Sale-Leaseback Agreements Offer a Way to Raise Cash
For contractors with equipment who need cash, sale-leaseback agreements can be valuable. Guajardo discusses some options.
|Leslie V. Guajardo, CPA, CCIFP, is a partner at Padgett, Stratemann & Co. LLP in San Antonio. She can be reached at 210-253-1530 or Leslie.Guajardo@padgett-cpa.com
Most businesses struggle with a shortage of cash at some point. For contractors it’s nearly a way of life.
What some contractors overlook is a way to raise cash other industries don’t have. This is provided by equipment through sale-leaseback agreements.
Sale-leaseback agreements essentially work this way: A contractor sells its equipment to a finance company and leases it back. The contractor raises capital while retaining use of the equipment.
For tax purposes, FASB Statement 13 generally treats a sale-leaseback as a single transaction in which any profit or loss is deferred and amortized by the seller, who becomes the lessee. The statement requires the seller to recognize some profit or loss in either of the limited circumstances: If the seller retains the use of only a minor part of the property, the sale and lease would be accounted for based on their separate terms.
If the rentals called for by the lease are unreasonable in relation to current market conditions, an appropriate amount would be deferred or accrued by adjusting the profit or loss on the sale. The amount deferred or accrued would be amortized as an adjustment of those results. If the seller retains more than a minor part but less than substantially all of the use of the property via the leaseback, and the profit on the sale exceeds the present value of the minimum lease payments or the recorded amount of the leased asset for a capital lease, that excess would be recognized as profit at the date of the sale.
Common leaseback agreements are:
Fair Market Value Lease (True Lease): The lessee (contractor) has the option to purchase the leased equipment at the end of the lease term for the fair market value or the equipment can be returned. Monthly payments are fixed and usually tax deductible.
10% Purchase Option: The lessee can purchase the equipment at the end of the lease term for 10% of the original fair market value or purchase price.
$1 Buyout: The lessee repays the lease obligation with a fixed monthly payment and takes ownership of the equipment at the end of the lease with a dollar buyout.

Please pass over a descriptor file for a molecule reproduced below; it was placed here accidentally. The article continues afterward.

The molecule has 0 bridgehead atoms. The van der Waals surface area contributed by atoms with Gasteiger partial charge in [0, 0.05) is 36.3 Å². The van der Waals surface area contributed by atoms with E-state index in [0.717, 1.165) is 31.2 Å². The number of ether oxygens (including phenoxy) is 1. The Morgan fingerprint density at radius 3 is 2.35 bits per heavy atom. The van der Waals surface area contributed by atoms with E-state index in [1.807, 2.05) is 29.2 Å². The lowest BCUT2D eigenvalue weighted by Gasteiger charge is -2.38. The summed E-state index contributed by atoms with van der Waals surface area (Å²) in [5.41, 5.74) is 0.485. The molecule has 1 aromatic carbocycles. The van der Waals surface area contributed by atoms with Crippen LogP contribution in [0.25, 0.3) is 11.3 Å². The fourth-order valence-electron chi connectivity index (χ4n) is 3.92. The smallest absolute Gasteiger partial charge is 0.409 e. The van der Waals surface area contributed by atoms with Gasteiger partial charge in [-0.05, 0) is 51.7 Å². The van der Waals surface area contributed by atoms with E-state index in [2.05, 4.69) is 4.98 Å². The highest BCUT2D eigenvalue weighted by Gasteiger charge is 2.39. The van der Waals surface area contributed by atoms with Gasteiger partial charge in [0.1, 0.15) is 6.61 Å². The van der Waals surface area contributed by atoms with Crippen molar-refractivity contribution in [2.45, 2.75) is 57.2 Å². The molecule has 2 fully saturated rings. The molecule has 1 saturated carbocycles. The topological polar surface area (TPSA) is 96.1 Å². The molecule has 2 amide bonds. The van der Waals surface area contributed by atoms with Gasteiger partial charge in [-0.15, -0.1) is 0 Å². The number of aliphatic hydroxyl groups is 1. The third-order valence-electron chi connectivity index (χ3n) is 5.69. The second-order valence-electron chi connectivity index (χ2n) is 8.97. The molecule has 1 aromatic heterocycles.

Equipment Finance Agreement: Is basically a loan against the equipment that offers a fixed monthly payment not linked to the prime rate. The contractor will own the equipment and the investor will release the security interest at the end of the lease. There usually are no blanket liens or compensating balances, which banks often require.
Terminal Rental Adjustment Clause Lease: A tax-oriented lease of titled vehicles or trailers that contain the fixed purchase amount and complies with True Lease requirements set forth by IRS rules. TRAC leases are used for financing transactions containing only titled equipment and with residuals from 10 to 20%.
In the beginning, the finance company or purchaser will require the contractor show receipts and invoices related to the original purchase. Once the fair market value of the equipment has been established, the contractor sells the equipment for up to 70% of the value and enters into a lease agreement. If the contractor purchased the equipment new within the past 90 days, funding can be up to 100% of the original invoice.
Leaseback agreements have drawbacks as well. Contractors who lease equipment can not make modifications to the property. Re-assuming ownership of the equipment is only possible if a repurchase option is included in the agreement. In this case, the lease will likely be categorized as a capital lease, meaning the seller assumes some risk of ownership and benefits such as the ability to claim depreciation.
A lease is considered a capital lease if any of the following factors exists: 1) The term of the lease exceeds 75% of the equipment’s life; 2) There is a transfer of ownership at the end of the lease; 3) There is an option to purchase the asset at a discount once the lease expires; 4) The present value of the minimum lease payment is greater than 90% of the equipment’s fair market value.
Sale-leaseback agreements can be a valuable tool. The tricky part is whether to include a repurchase option. Consult an accountant.